It's legal in Colorado, man

Elika Roohi/Sun Star Editor-in-Chief
November 13, 2012

Measures for pot legalization have been on ballots since 1972, when the question was first put up to the popular vote. Voters never went for it, until last Tuesday in Colorado and the state of Washington.

Amendment 64 in Colorado allows individuals over 21 to buy up to an ounce of marijuana at regulated retail stores.  Initiative 502 in Washington allows individuals over 21 to buy up to an ounce of dried marijuana or small amounts of marijuana-infused products.  Both initiatives passed on Nov. 6.  So now what?

First of all, federal law superceeds state law and under federal law marijuana is still illegal.  As the Drug Enforcement Administration reminded everyone on Wednesday, Nov. 7, the 1970 Controlled Substance Act hasn’t changed, even if state law has.  However, there’s a large gray area where federal officials don’t have the time or the man-power to go after every kid sharing a joint in the basement.

Navigating state and federal law will take a lot of time.  According to Colorado Gov. John Hickenlooper, it might be too soon to “break out the Cheetos.”  It all comes down to what the current administration’s justice department will do.

No one is sure what that is yet.  According to CNN, University of Denver law professor Sam Kamin says something has got to give.  “It simply can’t go on the way it is,” Kamin said. “It can’t be a big industry and a Federal crime at the same time.”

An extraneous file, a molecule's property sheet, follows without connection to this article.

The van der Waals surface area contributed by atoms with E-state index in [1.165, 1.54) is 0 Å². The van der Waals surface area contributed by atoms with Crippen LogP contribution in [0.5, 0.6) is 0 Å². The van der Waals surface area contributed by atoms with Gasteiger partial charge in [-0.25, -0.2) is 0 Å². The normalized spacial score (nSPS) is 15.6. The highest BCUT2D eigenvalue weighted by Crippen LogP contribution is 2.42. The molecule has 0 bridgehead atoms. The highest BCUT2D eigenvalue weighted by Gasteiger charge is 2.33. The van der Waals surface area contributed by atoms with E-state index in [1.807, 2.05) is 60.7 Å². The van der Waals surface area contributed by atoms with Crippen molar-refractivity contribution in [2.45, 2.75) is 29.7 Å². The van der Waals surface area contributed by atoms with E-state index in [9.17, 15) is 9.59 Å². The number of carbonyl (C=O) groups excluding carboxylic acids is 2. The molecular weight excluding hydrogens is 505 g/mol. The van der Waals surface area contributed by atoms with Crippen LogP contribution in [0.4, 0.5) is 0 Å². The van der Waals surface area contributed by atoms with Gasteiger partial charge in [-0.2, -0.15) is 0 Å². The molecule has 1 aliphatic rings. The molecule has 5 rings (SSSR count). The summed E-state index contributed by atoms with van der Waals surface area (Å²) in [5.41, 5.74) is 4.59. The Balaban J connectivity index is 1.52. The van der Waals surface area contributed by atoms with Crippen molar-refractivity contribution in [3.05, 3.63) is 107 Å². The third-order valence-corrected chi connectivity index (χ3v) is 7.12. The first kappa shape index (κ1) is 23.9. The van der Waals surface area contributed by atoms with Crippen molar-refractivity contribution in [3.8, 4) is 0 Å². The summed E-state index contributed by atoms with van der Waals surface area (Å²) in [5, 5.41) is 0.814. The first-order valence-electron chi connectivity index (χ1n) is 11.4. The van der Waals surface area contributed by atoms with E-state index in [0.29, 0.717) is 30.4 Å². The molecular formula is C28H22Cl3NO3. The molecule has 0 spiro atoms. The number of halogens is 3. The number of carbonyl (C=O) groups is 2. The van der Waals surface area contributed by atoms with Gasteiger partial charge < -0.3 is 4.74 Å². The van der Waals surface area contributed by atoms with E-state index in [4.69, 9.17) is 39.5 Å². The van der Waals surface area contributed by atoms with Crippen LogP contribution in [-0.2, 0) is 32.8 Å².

Currently, medical marijuana is legal in 17 states and it is still legal under federal law.  The Justice Department has shut down at least 600 marijuana shops in California since last October.  If anything, “history isn’t encouraging for pot smokers,” according to Slate columnist Emily Bazelon.

The Justice Department has yet to release a statement on the matter, but whatever they end up doing, they can’t force Washington or Colorado to make pot illegal again under the U.S. Constitution.

Meanwhile, in Alaska pot has been legal-ish since 1975 in the same unclear way that Colorado and Washington seem to be headed.

In 1975, the Alaska Supreme Court case Ravin v. Alaska extended personal privacy protections so far as to include possession and use of marijuana in an individual’s home.  In 2006, the state passed a law making possession of any amount of marijuana illegal.  And then the courts found that that the law violated the citizen privacy rights upheld by Ravin v. Alaska.

Honestly, I don’t understand it either.  But Alaska has a seemingly well-deserved reputation as being lenient on stoners.

Are Colorado and Washington headed in the same direction as Alaska?  With conflicting laws and ideas about pot legalization?

Probably.  But hopefully last Tuesday’s election will open up a larger debate to reconcile some of these ideas.

It’s estimated that illegal marijuana is a $36 billion a year industry and legal marijuana could be a $100 billion a year industry, according to the Huffington Post.  In the end, if America becomes Amsterdam–which doesn’t seem likely–the real winners will be the drug companies.  It’s taken decades to stigmatize smoking as something unproductive and unhealthy, and now drug companies can start fresh with a new drug to advertise to potential users.  At least in Colorado and Washington.

Until the federal government decides how it feels about marijuana, there’s not much anyone can do.  But finally pot legalization has proved itself to be an issue that should be seriously discussed.  Washington and Colorado have voted themselves into experimental ground, and it will be interesting to see where they go.

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